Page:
Amid the meltdown of the subprime housing sector, mortgage lenders and brokers have come under fire from state and federal officials for predatory lending practices with those risky borrowers. Now one national homebuilder is feeling the heat. BusinessWeek has learned that federal investigators have opened a broad criminal probe into lending practices, some financial transactions, and other dealings at Beazer Homes USA (BZH).
Atlanta-based Beazer, the nation's sixth-largest residential homebuilder, rode high during the heyday of the housing boom—profiting from selling the homes it constructed and often financing the buyers as well through a wholly owned mortgage arm. It's common in the industry, but Beazer may have pushed the bounds: The North Carolina field offices of the Federal Bureau of Investigation, the Internal Revenue Service, and the Justice Dept. have recently opened a joint investigation into the company over such matters.
The Inspector General of Housing & Urban Development is also part of the group since a large percentage of Beazer's loans were made to low-income borrowers and insured by the federal government through the Government National Mortgage Assn., according to people familiar with the investigation.
"Actively Pursuing Fraud"
Investigators, however, are not limiting their probe to possible mortgage fraud. "There's all sorts of potential fraud issues here," FBI spokesman Ken Lucas told BusinessWeek. "We're looking at all types of [potential] fraud associated with Beazer—corporate, mortgage, investments."
After BusinessWeek posted its initial story of the investigation online, Beazer released a statement saying it could not "comment on or verify any investigation. However, we will fully cooperate with any investigation by any government agency."
The U.S. Attorney's office in North Carolina, which is leading the charge, also would not confirm or deny an investigation into Beazer. But Gretchen Shappert, the U.S. Attorney for the Western District of North Carolina, said her office has been actively pursuing mortgage fraud among lenders, builders, appraisers, and others since 2002.
"Our experience has shown that mortgage fraud cuts a wide swath," says Shappert. "As the housing market and lending regulations tighten, we expect more, not less, fraud in the housing market."
High Foreclosure Rate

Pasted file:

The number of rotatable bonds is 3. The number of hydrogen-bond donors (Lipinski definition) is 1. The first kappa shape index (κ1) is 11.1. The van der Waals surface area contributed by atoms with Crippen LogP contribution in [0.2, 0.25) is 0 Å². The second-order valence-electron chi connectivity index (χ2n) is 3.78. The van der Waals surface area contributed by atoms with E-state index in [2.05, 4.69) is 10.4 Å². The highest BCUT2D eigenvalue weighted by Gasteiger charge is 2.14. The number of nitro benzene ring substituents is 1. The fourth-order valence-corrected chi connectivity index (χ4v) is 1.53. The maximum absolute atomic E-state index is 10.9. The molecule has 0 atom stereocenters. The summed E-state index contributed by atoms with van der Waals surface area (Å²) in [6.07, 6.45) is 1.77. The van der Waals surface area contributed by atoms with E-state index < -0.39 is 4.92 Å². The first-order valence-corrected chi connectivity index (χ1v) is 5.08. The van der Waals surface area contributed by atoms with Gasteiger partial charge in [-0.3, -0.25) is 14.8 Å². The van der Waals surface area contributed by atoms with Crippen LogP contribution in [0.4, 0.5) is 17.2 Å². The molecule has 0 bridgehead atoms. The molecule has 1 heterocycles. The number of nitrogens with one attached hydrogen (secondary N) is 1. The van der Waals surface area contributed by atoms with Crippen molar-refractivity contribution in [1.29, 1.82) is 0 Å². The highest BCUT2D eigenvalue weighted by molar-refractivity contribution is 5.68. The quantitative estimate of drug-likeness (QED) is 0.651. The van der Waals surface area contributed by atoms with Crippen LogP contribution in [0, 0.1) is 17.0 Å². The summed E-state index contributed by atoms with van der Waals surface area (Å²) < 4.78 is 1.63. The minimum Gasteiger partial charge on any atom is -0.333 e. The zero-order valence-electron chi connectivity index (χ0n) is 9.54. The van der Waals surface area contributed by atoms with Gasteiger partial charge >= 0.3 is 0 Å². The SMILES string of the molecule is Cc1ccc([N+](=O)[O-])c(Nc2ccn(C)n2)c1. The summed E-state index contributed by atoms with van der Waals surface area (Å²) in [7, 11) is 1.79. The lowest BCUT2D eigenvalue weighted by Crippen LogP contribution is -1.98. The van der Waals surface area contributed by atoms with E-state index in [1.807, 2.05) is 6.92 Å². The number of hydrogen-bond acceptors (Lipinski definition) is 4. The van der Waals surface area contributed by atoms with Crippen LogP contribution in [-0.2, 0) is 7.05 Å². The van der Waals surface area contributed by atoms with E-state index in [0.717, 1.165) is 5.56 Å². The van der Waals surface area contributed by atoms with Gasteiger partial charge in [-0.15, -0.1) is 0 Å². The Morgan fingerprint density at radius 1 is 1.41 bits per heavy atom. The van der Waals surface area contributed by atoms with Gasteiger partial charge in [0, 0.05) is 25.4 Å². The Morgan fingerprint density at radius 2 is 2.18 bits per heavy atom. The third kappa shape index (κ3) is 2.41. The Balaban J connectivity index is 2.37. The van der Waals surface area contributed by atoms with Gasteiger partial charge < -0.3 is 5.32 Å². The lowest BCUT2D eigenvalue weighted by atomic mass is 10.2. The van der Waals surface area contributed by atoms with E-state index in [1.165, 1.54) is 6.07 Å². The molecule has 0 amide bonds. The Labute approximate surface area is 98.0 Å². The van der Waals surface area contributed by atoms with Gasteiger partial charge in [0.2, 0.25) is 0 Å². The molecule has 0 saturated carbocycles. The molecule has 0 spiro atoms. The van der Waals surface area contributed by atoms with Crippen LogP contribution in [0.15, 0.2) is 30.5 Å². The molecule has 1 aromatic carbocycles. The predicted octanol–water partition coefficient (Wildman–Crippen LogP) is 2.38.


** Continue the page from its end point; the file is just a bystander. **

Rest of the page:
The joint investigation stems from a series of articles that ran in The Charlotte Observer in mid-March, detailing allegations of abusive lending practices and unusually high foreclosure rates in a handful of Beazer housing developments in North Carolina. The paper's investigation alleges that foreclosure rates in several Beazer developments ran at around 20%, compared with the national average of 3%. At the time, Beazer said in a written statement that the high foreclosure rates were an anomaly. Still, such allegations have also sparked a class action against Beazer.
Could Beazer's troubles spread to other homebuilders? Like Beazer, homebuilders across the country have increasingly relied on in-house mortgage arms as part of their sales strategy over the last few years, financing a growing volume of loans used to buy their own properties. There's nothing inherently wrong with the tactic. But with default and foreclosure rates creeping higher, the entire housing industry, including builders, is being scrutinized.
Tighter Standards Ahead
Homebuilders have already been feeling the pain. Beazer's stock has fallen from around $70 to roughly $32 over the past year. And the outlook isn't good. The rate of new homes sales fell by 18.3% in February over the previous year, the second consecutive monthly drop and lowest level since August, 2000. The National Association of Home Builders blamed, in part, bad weather in the Northeast and Midwest.
There's also a growing worry over the mess in subprime. The group's most recent survey shows industry executives have "serious concerns about how the subprime-related shakeout in the mortgage market will affect the housing sector," NAHB President Brian Catalde said in a statement. "Lending standards apparently are tightening not only in the subprime market but in other components of mortgage lending as well, and this is creating tremendous uncertainties regarding the near-term outlook for homes sales and housing production."